Saturday, August 12, 2017

Movie Reviews: Hacksaw Ridge

Hacksaw Ridge
directed by Mel Gibson
Mel Gibson may hold ugly opinions or beliefs that you don't like. He may occasionally make even uglier statements when he is drunk or upset. But since I don't know the man personally that doesn't impact my enjoyment of his film work. Maybe I would feel differently if I was the real life target of one of his volcanic bigoted tirades. But I haven't been. Sometimes people who have great skills aren't necessarily very nice people. Sometimes very nice people are utterly incompetent artists. It's just the way it is. This is a roundabout way of saying that I think this film serves as Gibson's re-entry into Hollywood royalty. It has A- list stars, excellent cinematography and impressive writing/storytelling. It helps that this is based on a true story, something of a tearjerker. Gibson pulls out all the stops to wring every bit of emotion out of the viewer. I think it works. He also brings his penchant for blood and martyrdom to the forefront but as this is a war movie, that makes sense. This is not a war movie like the old 50s and 60s war movies where someone would get hit and fall down. 

Maybe in the late 60s or 70s we'd see a splash of red. Gibson made other choices for this movie. This is a post-Saving Private Ryan war movie. Gibson does his best, and his best is pretty damn good, to bring across the horror, carnage and randomness of war.  There is the danger of become too inured to such graphic violence but of course no matter how horrible these images are they are nothing compared to the reality of war. I don't think that you can watch this film and come away thinking that war is anything less than an obscenity to be avoided at almost any cost.

The story's protagonist is a Virginia man named Desmond Doss (Andrew Garfield). As many American men did after the Pearl Harbor attack, Desmond decided to join the Army to serve his country. There's only one little issue. Both for personal ethical reasons and more obvious religious ones( he's a very devout Seventh Day Adventist) Desmond refuses to take up arms against anyone, even to save his own life or the lives of his fellow soldiers. He just wants to be a medic and save lives. As you might imagine this stance makes him less than popular with his fellow recruits or just as importantly his commanding officers and NCO's. They don't want to find themselves in a position where they are wounded, low on ammo, and under attack by the enemy, but their only support is a man who refuses to even pick up a rifle. To his unit's way of thinking having someone like Desmond in their group is a dire threat to their safety and honor. They think Desmond is a coward. They bully him in ways that are legal and condoned/ordered by his sergeant (Vince Vaughn) and Captain (Sam Worthington). They also go WAY over the line trying to force Desmond to quit, especially a fellow soldier and bully (Luke Bracey)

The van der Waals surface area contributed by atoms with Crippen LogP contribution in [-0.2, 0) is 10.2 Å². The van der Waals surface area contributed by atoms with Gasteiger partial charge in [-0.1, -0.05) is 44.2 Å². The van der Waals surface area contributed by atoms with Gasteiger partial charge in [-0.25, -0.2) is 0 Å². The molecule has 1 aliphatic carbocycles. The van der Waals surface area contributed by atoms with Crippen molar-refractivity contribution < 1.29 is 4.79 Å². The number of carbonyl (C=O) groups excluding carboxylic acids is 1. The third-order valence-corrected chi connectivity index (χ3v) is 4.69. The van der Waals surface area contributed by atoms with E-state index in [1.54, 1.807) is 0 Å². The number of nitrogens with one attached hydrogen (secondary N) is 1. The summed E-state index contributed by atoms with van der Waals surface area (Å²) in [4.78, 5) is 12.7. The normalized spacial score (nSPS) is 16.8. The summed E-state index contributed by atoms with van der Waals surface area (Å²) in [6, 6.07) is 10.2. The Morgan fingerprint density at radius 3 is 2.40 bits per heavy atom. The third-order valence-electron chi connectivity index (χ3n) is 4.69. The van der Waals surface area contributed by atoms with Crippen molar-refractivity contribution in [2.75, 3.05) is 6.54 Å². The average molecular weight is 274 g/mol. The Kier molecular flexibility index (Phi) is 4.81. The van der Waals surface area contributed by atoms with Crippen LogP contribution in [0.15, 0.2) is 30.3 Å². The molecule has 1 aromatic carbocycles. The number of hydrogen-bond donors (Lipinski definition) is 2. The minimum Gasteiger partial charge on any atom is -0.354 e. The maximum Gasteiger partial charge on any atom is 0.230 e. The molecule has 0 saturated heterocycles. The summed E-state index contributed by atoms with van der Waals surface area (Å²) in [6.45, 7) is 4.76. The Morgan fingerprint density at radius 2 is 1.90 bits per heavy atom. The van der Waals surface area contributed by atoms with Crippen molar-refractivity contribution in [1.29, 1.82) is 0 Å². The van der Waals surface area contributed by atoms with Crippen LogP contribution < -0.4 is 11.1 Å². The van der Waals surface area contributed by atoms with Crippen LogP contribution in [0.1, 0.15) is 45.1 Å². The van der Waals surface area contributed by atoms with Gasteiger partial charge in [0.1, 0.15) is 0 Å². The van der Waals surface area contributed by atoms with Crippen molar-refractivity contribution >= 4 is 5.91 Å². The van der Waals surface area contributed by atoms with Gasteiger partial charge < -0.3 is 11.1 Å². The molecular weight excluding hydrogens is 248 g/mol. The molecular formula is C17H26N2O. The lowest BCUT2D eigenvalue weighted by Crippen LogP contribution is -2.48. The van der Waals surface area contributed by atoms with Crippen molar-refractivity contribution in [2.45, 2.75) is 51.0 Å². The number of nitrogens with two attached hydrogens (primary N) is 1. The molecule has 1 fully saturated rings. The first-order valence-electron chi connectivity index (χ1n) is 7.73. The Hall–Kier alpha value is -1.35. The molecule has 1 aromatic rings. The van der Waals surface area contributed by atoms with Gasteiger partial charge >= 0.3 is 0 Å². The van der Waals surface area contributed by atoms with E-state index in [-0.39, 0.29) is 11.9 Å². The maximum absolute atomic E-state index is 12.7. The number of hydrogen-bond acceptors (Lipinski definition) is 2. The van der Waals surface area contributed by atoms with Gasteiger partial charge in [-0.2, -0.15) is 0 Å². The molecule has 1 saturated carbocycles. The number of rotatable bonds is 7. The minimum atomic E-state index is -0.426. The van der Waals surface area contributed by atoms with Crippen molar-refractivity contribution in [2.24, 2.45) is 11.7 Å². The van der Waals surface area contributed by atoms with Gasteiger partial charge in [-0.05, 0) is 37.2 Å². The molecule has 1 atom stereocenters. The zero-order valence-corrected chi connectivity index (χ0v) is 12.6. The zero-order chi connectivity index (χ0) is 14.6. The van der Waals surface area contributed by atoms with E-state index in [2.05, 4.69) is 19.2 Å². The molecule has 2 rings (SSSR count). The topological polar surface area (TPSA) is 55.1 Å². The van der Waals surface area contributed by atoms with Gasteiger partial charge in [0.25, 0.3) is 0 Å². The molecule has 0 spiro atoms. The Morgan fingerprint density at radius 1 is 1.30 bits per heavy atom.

Desmond gets support from his nurse fiancee Dorothy (Teresa Palmer) and his WW1 veteran father (Hugo Weaving) with whom he has at best a complicated relationship. But his primary moral focal points are his mother (Rachel Griffiths) and his own deep abiding faith. The roles of faith and conscience are essential to this film. Desmond will not kill. He insists on keeping the sabbath. And he's a vegetarian. And he will not budge on those beliefs no matter how he is tempted or how ridiculous those behaviors appear in the grind of battle. And Desmond is certainly put to the test when he's thrust into the Battle of Okinawa. 

Gibson has a suffering Christ fixation but in this case it makes sense. Desmond is indeed willing to suffer and bleed for his fellow men, even those who are not American. One shot in the movie makes it look as if he is descending from heaven. This was a powerful film that may make you think about how far you are willing to go to stay true to your moral or religious beliefs. The film ending also had some conversation with the now deceased real life Desmond Doss, who became the first conscientious objector to be awarded the Medal of Honor. Quite an achievement for someone who refused to commit violence against anyone.
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